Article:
Hookah History

Hookah, Shisha, Ghelian…
Those are just some of the names for smoking waterpipe.
Hookah comes from the word Hoqqeh which is a clay pipe head that is used to smoke various types of tobacco and even opium.

Shisha is derived from the Persian word shisheh which means glass or jar. 

Ghelian come from the family name of old Persian physician named Abu’l-Fath Gilani, who was the personal physician to Akbar the Great.
Gilani was born in Gilan & Gilan is the name of an Iranian province on the coast of the Caspian Sea.
The country of Iran, as you might know, was also called Persia.

Tobacco was first used in present day Iran at around 1600, but some believe that it was known and used even before its introduction to Europe at around 1550’s. and the reason is that the said waterpipe is mentioned in some of the poems by Ahli Shirazi who lived between 1454 and 1535.
Soon, pipe and waterpipe became inseparable items in every Persian’s life. 

 

 

 

 

 

 

 

 

 

 

 


Smoking was done at home, in coffeehouses and in other public places. Aristocrats, when they were out, had a special servant referred to as ghelian dar, who carried all smoking devices in special leather boxes. There were also “waterpipe sellers”, who offered a smoke to those without a pipe. In order to satisfy their smoking habit, rich people spent large amounts of money on their pipes and had them made of wrought gold and silver, often studded with jewels, especially turquoise. The most widely used wood was, the agariot or the wild cherry tree called Beroline (Cerasis orientalis). This tree grew in particular in Fars, Kohkiluyeh, Lorestan and the Bakhtiari mountains.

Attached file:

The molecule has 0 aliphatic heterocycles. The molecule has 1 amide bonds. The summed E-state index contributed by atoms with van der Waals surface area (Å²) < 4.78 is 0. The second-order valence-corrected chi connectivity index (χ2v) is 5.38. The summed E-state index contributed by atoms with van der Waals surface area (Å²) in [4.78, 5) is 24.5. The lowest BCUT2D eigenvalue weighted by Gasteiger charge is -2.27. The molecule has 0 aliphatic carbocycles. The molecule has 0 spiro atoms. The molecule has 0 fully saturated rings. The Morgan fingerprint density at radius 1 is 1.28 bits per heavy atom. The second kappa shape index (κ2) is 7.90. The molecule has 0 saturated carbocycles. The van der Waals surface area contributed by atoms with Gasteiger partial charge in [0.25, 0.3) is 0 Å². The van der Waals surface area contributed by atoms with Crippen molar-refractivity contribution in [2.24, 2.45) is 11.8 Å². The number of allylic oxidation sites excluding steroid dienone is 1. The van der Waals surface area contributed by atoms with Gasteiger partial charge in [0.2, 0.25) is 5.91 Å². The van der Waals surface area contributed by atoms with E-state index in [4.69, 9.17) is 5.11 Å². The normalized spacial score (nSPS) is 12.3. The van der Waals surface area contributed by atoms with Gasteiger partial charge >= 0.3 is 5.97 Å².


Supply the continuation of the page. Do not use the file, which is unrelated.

The water-reservoir was generally known as shisheh or glass, and was either plain crystal, or cut Bohemian. When the waterpipe was made of glass, the Persians, depending on the season, often put cherries, roseleaves, or jasmine into it, which danced about in the hubble-bubble. In summer, a porous clay bottle “kuzeh” was generally used as cooler by all classes. Ordinary people used an earthenware bowl throughout the year. Painted porcelain bowls were also used. The water-reservoirs were embellished with enameled or painted figures or faces by the late 17th century.

The exact date of the first use of ghelian in Iran is not known. However, the earliest known literary evidence of the hookah anywhere, comes in a quatrain by the above mentioned Persian poet Ahli Shirazi, referring to the use of the ghelian, thus dating its use at least as early as the time of the Safavid dynasty’s Shah Ṭahmasp I, who was king between 1524 and 1576.

This suggests, that hookah was already in use in Iran, and it made its way into India soon afterward. The king had his own private ghelian servants. Evidently the position of waterpipe tender “ghelian dar” dates from this time. Also at this time, reservoirs were made of glass, pottery, or a type of gourd. Because of the unsatisfactory quality of indigenous glass, glass reservoirs were sometimes imported from Venice. In the time of Suleiman of Persia who was king between 1666 and 1694, ghelians became more elaborately embellished as their use increased. The wealthy owned gold and silver pipes. The masses spent more on ghelians than they did on the necessities of life...

Later, waterpipes were accompanied by coffee or tea because later in the century, the Persians had become tea drinkers and soon, the waterpipe would be accompanied by “sweet coffee”, a composition of rosewater and sugar, or tea.
An emissary of Sultan Husayn, the Safavid king of Iran from 1694 to 1722 to the court of Louis XV of France, on his way to the royal audience at Versailles, had in his retinue an officer holding his ghelian, which he used while his carriage was in motion. We have no record indicating the use of ghelian at the court of Afsharid king Nader Shah, although its use seems to have continued uninterrupted. There are portraits of Karim Khan of the Zand dynasty of Iran and Fath-Ali Shah Qajar that depict them smoking the ghelian. Persians have a special tobacco called Khansar presumably named after its city of origin of the same name. The charcoals would be put on the Khansar tobacco without foil...

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